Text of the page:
The Deutsche Telekom notes indenture will contain customary events of default, covenants and other terms, including, among other things, covenants that restrict the ability of the issuer and its subsidiaries to, inter alia, pay dividends and make certain other restricted payments, incur indebtedness and issue preferred stock, create liens on assets, sell or otherwise dispose of assets, enter into transactions with affiliates and enter new lines of business, all as described in the description of notes attached as Exhibit G to the business combination agreement. These covenants include certain customary baskets, exceptions and incurrence-based ratio tests. The Deutsche Telekom notes indenture will not contain any financial maintenance covenants.

    Pursuant to an agreement to be entered into by T-Mobile and Deutsche Telekom on the closing date and described on Exhibit J to the business combination agreement, Deutsche Telekom, as holder of the Deutsche Telekom notes, will have certain special rights, and will be subject to certain special restrictions, that do not apply to other holders of those notes, including among other things (i) a more broadly defined change in control put right, (ii) restrictions on its ability to tender Deutsche Telekom notes into a change in control offer following a change in control resulting from a transfer of common stock of T-Mobile by Deutsche Telekom unless all holders of common stock are required or entitled to participate on the same terms, (iii) a right to consent to equity issuances the proceeds of which would be used to redeem notes held by Deutsche Telekom, and (iv) a right to consent to any redemption of the Deutsche Telekom notes held by Deutsche Telekom with the proceeds of any equity issuance by T-Mobile or the combined company.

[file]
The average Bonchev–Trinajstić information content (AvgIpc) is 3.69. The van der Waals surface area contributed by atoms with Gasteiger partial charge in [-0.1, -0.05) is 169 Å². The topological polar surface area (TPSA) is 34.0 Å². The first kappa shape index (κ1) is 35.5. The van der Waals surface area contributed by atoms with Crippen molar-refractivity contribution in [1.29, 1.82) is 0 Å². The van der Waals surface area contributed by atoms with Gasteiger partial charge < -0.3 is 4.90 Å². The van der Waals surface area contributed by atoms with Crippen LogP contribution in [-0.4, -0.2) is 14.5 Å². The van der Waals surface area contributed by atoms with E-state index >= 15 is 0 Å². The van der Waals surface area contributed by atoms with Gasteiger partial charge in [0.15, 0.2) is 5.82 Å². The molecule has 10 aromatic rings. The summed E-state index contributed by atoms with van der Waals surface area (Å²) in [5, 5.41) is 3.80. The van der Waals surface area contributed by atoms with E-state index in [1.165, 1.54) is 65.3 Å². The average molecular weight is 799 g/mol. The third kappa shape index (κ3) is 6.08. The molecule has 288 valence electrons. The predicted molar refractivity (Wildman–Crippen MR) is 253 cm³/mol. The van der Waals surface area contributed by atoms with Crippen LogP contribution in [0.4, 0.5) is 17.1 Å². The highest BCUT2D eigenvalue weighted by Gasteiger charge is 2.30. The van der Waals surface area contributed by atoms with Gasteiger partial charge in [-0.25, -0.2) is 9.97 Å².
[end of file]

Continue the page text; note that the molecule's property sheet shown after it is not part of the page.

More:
This very complex language seems to state that the notes, being unsecured, are guaranteed by the credit of the company itself. The gist of it appears to be that the notes are long-term, maturing at least at the end of the decade, or further out. This means that the $15 billion notes don't have to be paid off all at once or mostly right away. T-Mobile is betting that its recent work to embrace MVNOs, MVNEs, B2B, enterprises, and M2M will provide it with enough cash at the end of each payment period to pay them off. These notes are probably the result of Deutsche Telekom partially divesting itself of T-Mobile USA. That being said, it's entirely possible that some of these notes are part of the debt that Deutsche Telekom assumed when it acquired VoiceStream Wireless 10 years ago. T-Mobile USA, being technically a privately-owned company, was never required to divulge the internal debt it incurred when using Deutsche Telekom money to keep the business running. Now it has to disclose that information.

    It's interesting that Deutsche Telekom is using the Sprint-Nextel Corporation as a marker for the value of the notes for the reset point. Not entirely sure why, but it seems like Deutsche Telekom is aiming to use Sprint's performance as number 3 as a good indicator against T-Mobile. If T-Mobile surpasses Sprint, then the value of the notes will fall and T-Mobile has to repay even less. This performance-based marker motivates the team to work to quickly surpass Sprint and maintain the lead.